Esther to Fanny. No, you weren’t young. My mother wasn’t young, either. She was even older than you. She was seventy-three. If she didn’t receive the very best of modern medical treatment, she certainly had the nearly-best. She had a mastectomy, radiotherapy, chemotherapy. Two years later she developed a secondary in her left lung. She had more radiotherapy, oxygen, a nebuliser, massage, physiotherapy to keep her lungs as clear as possible. They gave her baths in a jacuzzi at the hospice. She liked the jacuzzi, or at least I think she liked it. She was so polite that it was hard to tell.
My mother had everything. GP appointments, clinic appointments, a second opinion, referral for rehab, referral to pain clinic, a place in a trial, a re-referral, another X ray, a series of blood-tests, a change of consultant, a lavender massage, a Macmillan nurse, a commode, a bell by her bed and a tube up her nose, a bed in the hospice. She was so lucky to get it, that bed in the hospice.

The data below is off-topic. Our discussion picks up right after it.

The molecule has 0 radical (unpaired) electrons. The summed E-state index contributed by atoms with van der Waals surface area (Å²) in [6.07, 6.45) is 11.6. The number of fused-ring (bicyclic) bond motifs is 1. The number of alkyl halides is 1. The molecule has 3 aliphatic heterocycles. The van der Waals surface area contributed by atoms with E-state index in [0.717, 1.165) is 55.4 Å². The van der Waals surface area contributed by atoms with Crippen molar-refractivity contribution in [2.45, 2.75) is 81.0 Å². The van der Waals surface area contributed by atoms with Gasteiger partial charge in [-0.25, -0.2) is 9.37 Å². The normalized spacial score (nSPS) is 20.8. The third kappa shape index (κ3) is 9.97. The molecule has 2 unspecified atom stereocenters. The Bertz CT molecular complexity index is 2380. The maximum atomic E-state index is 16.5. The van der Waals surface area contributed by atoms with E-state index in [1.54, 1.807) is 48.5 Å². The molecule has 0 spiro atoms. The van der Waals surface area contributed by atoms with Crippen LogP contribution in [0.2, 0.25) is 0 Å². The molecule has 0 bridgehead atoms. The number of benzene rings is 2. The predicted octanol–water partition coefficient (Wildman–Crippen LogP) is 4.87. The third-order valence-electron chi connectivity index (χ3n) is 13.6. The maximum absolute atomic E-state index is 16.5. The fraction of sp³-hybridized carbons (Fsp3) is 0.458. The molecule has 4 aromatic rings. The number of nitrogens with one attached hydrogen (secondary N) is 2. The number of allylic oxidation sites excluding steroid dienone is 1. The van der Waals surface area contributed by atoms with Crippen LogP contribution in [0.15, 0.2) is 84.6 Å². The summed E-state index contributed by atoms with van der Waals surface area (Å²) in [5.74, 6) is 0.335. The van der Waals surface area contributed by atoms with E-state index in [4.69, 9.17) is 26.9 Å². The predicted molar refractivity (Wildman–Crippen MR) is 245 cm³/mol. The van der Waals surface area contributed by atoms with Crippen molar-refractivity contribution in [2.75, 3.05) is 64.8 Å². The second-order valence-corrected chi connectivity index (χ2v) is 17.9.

Esther to Fanny. You had none of that. Each doctor in your story had a name. They trembled, or grew pale, or stood aside hanging their head at the thought of the pain they were about to give you. They colluded with you in sending your husband out for the day. They knew, as you did, that he would not be able to endure witnessing your operation. They told you the truth: ‘Je ne veux pas vous tromper - Vous Souffrirez - vous souffrirez beaucoup.’

Yes, they were clear about it. They were men of the eighteenth century, even though the century had turned. They told you that you would suffer a great deal. They told you that you must cry out and scream. They stammered, and could not go on, because their sensibility was as powerful as their sense of reason. When the moment came for the operation to begin, you wanted to run out of the room. But Reason took command in your fierce, bright eighteenth-century mind, and you climbed onto the bedstead where your breast was to be amputated. There were seven men around your bed. I wonder how they smelled, and how often they washed? They were the greatest doctors of their age, but probably they didn’t even wash their hands before they cut off your breast. They put a cambric handkerchief over your face, and through it you saw the glint of polished steel.